And so the process will begin anew as my wife tries to move on. I will love her as hard as I can and try not to burden her further. Yet Here I am as another pressure having just been released from the hospital after a new bout of pneumonia. It’s not fair that she feels such pressure.

For her own reasons my wife will miss her father. For my own reasons I will miss Jake as well. The two of us sharing the common bond of loving his daughter. I will miss his booming voice and his syllable at a time curses, the tales he told of his days with the railroad and the stories of his life which kept me fascinated for hours at a time.

A BEaUtifUL MeSs

Family Easter Egg Hunt.
That cute little bunny is my grand daughter.

How can I explain all that has gone on in the past several months?  Life just seems to roll along and sometimes I can roll along with it and keep up with the daily normalcy of life.  Other times I have been the rock that silently lies still and immovable as life swirls too swiftly for me to catch up.
So How am I doing?
I am trying to make it through the last three months of maintenance therapy.  It seems to be getting harder.  I have been on 20 mg of Dexamethasone every three weeks.  I take it on days 1-4.  I used to get a little energy on those days but thats seems to be dwindling.  
From about day 5 to to 14 I get severe fatigue, achy muscles, and pain.  I slowly work my way back up and feel pretty good for a few days and then start all over again on day 21.  If all tests are good I should be off of any treatment by September.  If I can hold out that long.  It is SO tempting to just call it quits!  I have too many things to do, projects to accomplish, and people to do it with to spend half my life laying down!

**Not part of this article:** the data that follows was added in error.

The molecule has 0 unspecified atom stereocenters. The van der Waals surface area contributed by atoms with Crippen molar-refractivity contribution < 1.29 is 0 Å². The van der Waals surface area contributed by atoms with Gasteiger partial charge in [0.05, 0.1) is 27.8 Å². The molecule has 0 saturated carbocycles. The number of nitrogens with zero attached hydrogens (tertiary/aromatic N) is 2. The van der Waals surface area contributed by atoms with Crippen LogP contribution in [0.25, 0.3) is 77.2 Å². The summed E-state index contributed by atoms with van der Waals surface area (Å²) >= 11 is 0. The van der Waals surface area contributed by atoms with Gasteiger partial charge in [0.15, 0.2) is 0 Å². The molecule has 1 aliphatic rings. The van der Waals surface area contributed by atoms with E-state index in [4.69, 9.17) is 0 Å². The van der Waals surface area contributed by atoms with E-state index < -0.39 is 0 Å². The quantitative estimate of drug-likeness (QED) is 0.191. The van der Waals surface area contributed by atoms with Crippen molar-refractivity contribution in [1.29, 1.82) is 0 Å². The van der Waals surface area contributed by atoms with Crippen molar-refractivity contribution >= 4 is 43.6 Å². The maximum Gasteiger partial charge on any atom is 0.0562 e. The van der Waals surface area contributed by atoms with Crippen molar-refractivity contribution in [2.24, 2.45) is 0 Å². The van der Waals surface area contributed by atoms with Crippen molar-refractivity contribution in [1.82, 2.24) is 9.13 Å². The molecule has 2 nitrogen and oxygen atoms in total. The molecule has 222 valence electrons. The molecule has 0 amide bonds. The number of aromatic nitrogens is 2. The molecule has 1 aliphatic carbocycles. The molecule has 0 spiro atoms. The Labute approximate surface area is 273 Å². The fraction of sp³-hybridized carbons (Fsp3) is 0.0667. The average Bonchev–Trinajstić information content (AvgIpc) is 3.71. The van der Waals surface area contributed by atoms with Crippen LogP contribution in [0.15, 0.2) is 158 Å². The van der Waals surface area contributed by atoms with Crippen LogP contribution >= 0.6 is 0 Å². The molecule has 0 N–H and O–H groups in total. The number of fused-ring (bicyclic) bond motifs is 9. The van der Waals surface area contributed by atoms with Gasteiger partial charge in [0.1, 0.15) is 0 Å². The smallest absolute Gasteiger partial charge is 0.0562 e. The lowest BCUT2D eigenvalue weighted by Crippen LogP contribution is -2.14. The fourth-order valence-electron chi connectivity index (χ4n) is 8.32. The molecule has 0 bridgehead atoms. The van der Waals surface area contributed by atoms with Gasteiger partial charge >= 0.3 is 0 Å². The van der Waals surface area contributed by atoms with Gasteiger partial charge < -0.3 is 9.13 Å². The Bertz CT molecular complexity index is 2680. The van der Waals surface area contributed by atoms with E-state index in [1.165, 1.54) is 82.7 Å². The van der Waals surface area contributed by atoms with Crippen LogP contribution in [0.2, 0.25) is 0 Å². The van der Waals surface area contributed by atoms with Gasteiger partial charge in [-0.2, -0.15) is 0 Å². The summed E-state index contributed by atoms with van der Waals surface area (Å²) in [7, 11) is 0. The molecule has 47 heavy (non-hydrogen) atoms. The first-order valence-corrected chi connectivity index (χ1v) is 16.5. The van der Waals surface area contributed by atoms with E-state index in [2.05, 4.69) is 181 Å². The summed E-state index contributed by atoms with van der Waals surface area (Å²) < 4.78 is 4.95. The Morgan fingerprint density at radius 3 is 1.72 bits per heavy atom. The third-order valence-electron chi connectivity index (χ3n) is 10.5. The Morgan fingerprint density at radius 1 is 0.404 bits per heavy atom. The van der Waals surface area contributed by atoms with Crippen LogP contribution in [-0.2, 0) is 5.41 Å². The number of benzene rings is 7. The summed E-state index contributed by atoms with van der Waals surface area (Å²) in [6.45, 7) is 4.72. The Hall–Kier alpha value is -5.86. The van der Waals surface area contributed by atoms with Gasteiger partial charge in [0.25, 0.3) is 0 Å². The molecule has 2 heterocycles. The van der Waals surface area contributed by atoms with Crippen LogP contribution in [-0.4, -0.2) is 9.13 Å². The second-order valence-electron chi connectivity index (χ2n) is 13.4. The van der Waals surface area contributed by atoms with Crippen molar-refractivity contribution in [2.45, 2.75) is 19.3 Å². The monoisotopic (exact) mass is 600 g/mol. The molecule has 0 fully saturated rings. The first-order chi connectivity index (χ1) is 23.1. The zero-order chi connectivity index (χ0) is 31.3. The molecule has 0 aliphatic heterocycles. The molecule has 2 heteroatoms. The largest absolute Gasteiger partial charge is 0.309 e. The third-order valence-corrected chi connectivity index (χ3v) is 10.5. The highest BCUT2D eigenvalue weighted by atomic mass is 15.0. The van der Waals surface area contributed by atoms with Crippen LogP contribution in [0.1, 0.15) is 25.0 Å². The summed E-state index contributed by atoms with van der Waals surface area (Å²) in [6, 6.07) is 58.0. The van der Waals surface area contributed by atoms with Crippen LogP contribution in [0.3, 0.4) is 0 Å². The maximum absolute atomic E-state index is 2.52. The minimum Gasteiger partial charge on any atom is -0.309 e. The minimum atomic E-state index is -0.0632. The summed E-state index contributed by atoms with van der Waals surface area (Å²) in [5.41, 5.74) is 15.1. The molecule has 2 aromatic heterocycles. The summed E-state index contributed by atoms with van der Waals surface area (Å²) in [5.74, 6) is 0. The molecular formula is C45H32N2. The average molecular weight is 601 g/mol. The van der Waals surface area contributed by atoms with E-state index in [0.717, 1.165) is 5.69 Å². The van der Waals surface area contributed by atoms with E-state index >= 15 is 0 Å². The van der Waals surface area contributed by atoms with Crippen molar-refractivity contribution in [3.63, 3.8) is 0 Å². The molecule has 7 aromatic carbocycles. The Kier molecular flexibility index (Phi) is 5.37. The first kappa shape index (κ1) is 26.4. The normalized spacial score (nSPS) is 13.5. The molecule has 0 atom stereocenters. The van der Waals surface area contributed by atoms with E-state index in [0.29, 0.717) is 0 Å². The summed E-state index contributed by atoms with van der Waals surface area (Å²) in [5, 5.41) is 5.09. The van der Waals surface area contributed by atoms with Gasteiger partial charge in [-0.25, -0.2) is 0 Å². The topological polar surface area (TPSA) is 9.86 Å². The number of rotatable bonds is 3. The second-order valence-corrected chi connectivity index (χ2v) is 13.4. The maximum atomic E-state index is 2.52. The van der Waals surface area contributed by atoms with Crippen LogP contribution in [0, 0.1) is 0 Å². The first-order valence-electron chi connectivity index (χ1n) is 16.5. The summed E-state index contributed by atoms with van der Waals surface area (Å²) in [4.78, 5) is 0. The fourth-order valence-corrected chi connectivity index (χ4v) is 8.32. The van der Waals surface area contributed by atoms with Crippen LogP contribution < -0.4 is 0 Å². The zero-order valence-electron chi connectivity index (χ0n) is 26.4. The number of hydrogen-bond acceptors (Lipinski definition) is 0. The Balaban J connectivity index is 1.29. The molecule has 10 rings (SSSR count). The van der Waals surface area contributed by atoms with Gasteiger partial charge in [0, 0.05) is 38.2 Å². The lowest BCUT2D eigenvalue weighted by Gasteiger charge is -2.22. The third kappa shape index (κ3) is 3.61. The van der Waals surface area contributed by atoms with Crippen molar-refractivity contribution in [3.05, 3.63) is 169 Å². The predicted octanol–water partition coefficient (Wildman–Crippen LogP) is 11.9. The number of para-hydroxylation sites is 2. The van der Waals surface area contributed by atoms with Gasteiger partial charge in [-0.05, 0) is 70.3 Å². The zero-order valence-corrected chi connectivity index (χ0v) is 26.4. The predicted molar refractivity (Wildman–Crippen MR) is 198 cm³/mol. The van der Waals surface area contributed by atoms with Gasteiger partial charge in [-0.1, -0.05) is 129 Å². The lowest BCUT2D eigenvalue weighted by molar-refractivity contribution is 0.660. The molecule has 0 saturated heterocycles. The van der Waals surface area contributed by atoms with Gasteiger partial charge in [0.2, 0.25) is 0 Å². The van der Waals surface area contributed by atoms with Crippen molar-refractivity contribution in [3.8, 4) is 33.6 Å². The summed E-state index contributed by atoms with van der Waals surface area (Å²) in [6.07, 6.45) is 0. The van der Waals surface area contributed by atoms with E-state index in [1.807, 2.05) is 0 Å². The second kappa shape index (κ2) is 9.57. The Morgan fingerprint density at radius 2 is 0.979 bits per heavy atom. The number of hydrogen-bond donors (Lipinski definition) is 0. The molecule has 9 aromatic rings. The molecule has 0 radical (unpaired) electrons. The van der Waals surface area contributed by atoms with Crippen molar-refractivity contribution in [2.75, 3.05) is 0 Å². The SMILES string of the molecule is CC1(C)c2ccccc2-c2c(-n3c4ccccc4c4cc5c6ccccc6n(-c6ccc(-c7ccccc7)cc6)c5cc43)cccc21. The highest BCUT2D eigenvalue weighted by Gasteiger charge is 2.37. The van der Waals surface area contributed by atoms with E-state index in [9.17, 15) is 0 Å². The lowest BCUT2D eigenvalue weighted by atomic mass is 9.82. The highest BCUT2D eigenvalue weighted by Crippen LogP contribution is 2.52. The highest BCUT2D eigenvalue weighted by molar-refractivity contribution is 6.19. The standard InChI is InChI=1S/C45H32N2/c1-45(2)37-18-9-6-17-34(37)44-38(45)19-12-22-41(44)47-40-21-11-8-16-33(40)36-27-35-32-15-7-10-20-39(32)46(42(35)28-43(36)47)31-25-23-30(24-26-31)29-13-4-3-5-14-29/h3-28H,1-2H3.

So that’s the latest report on “How I’m doing.”  I’m just telling it like it is.  

As for the home front it has been filled with great things as well as crisis.  I am writing about these things not to brag but explain how great, as well as crazy my life has been lately.
Trevor and Mallory. UVU graduation April 2011
Mallory our only daughter graduated from Utah Valley University in April.  She received a Bachelors degree in Behavioral Science.  We are so proud of her!  She has worked so hard to get through school quickly and can hopefully Trevor can do the same.

 Our son Jace has been out in the mission field for about ten weeks.  He Loves Puerto Rico and the people there.  Every week we wait anxiously for his next email.  Right now he is in Ponce.  He rides a bike along with another missionary-called his companion.  The companion instructed Jace on the fine art of catching lizards.  So as they are traveling along on their bikes they will catch a few and put them on their backpacks where they stay until taken off.  He has met many nice people and certainly stands out in a crowd.  He said several grandmothers tell him he has beautiful blues eyes.  
    It is so fun to share in his adventure.  If you would like to read parts of the letters he sends home you can go here.